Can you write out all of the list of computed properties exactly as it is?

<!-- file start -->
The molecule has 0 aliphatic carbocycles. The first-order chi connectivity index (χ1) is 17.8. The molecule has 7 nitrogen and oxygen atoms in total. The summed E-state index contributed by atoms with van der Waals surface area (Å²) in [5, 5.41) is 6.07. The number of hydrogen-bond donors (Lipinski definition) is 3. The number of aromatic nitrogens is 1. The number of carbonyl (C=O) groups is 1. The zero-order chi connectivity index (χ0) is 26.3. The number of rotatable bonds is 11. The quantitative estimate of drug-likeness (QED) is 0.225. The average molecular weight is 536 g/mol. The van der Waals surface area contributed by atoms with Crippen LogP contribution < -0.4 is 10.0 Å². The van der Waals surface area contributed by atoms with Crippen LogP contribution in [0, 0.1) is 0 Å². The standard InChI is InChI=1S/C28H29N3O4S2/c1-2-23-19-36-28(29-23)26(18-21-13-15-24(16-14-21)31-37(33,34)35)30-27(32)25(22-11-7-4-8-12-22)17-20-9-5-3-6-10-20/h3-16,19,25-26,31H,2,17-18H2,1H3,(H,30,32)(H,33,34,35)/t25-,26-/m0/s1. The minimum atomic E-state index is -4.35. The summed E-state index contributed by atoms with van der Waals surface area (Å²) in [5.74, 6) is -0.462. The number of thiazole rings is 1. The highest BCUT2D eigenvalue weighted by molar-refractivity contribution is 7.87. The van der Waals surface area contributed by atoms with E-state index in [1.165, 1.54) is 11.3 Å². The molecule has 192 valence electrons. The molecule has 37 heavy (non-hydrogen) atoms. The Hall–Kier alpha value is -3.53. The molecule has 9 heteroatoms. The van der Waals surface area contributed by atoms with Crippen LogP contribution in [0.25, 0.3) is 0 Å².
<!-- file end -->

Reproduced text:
The molecule has 0 aliphatic carbocycles. The first-order chi connectivity index (χ1) is 17.8. The molecule has 7 nitrogen and oxygen atoms in total. The summed E-state index contributed by atoms with van der Waals surface area (Å²) in [5, 5.41) is 6.07. The number of hydrogen-bond donors (Lipinski definition) is 3. The number of aromatic nitrogens is 1. The number of carbonyl (C=O) groups is 1. The zero-order chi connectivity index (χ0) is 26.3. The number of rotatable bonds is 11. The quantitative estimate of drug-likeness (QED) is 0.225. The average molecular weight is 536 g/mol. The van der Waals surface area contributed by atoms with Crippen LogP contribution < -0.4 is 10.0 Å². The van der Waals surface area contributed by atoms with Crippen LogP contribution in [0, 0.1) is 0 Å². The standard InChI is InChI=1S/C28H29N3O4S2/c1-2-23-19-36-28(29-23)26(18-21-13-15-24(16-14-21)31-37(33,34)35)30-27(32)25(22-11-7-4-8-12-22)17-20-9-5-3-6-10-20/h3-16,19,25-26,31H,2,17-18H2,1H3,(H,30,32)(H,33,34,35)/t25-,26-/m0/s1. The minimum atomic E-state index is -4.35. The summed E-state index contributed by atoms with van der Waals surface area (Å²) in [5.74, 6) is -0.462. The number of thiazole rings is 1. The highest BCUT2D eigenvalue weighted by molar-refractivity contribution is 7.87. The van der Waals surface area contributed by atoms with E-state index in [1.165, 1.54) is 11.3 Å². The molecule has 192 valence electrons. The molecule has 37 heavy (non-hydrogen) atoms. The Hall–Kier alpha value is -3.53. The molecule has 9 heteroatoms. The van der Waals surface area contributed by atoms with Crippen LogP contribution in [0.25, 0.3) is 0 Å².